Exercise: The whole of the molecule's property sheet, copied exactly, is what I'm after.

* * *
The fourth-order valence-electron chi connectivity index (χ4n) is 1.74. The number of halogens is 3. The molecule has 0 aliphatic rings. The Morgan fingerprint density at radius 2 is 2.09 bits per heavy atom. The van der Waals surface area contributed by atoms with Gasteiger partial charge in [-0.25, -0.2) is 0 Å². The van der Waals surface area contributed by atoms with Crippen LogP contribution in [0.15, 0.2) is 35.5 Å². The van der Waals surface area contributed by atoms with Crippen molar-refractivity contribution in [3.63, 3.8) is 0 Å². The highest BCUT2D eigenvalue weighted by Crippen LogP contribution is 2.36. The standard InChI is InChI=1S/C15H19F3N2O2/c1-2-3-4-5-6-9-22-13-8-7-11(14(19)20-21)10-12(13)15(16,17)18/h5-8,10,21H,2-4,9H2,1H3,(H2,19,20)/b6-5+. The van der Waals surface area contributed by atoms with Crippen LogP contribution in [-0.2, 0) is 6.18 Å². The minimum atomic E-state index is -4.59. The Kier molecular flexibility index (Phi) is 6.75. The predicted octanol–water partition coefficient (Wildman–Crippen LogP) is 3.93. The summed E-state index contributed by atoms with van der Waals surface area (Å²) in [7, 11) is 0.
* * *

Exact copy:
The fourth-order valence-electron chi connectivity index (χ4n) is 1.74. The number of halogens is 3. The molecule has 0 aliphatic rings. The Morgan fingerprint density at radius 2 is 2.09 bits per heavy atom. The van der Waals surface area contributed by atoms with Gasteiger partial charge in [-0.25, -0.2) is 0 Å². The van der Waals surface area contributed by atoms with Crippen LogP contribution in [0.15, 0.2) is 35.5 Å². The van der Waals surface area contributed by atoms with Crippen molar-refractivity contribution in [3.63, 3.8) is 0 Å². The highest BCUT2D eigenvalue weighted by Crippen LogP contribution is 2.36. The standard InChI is InChI=1S/C15H19F3N2O2/c1-2-3-4-5-6-9-22-13-8-7-11(14(19)20-21)10-12(13)15(16,17)18/h5-8,10,21H,2-4,9H2,1H3,(H2,19,20)/b6-5+. The van der Waals surface area contributed by atoms with Crippen LogP contribution in [-0.2, 0) is 6.18 Å². The minimum atomic E-state index is -4.59. The Kier molecular flexibility index (Phi) is 6.75. The predicted octanol–water partition coefficient (Wildman–Crippen LogP) is 3.93. The summed E-state index contributed by atoms with van der Waals surface area (Å²) in [7, 11) is 0.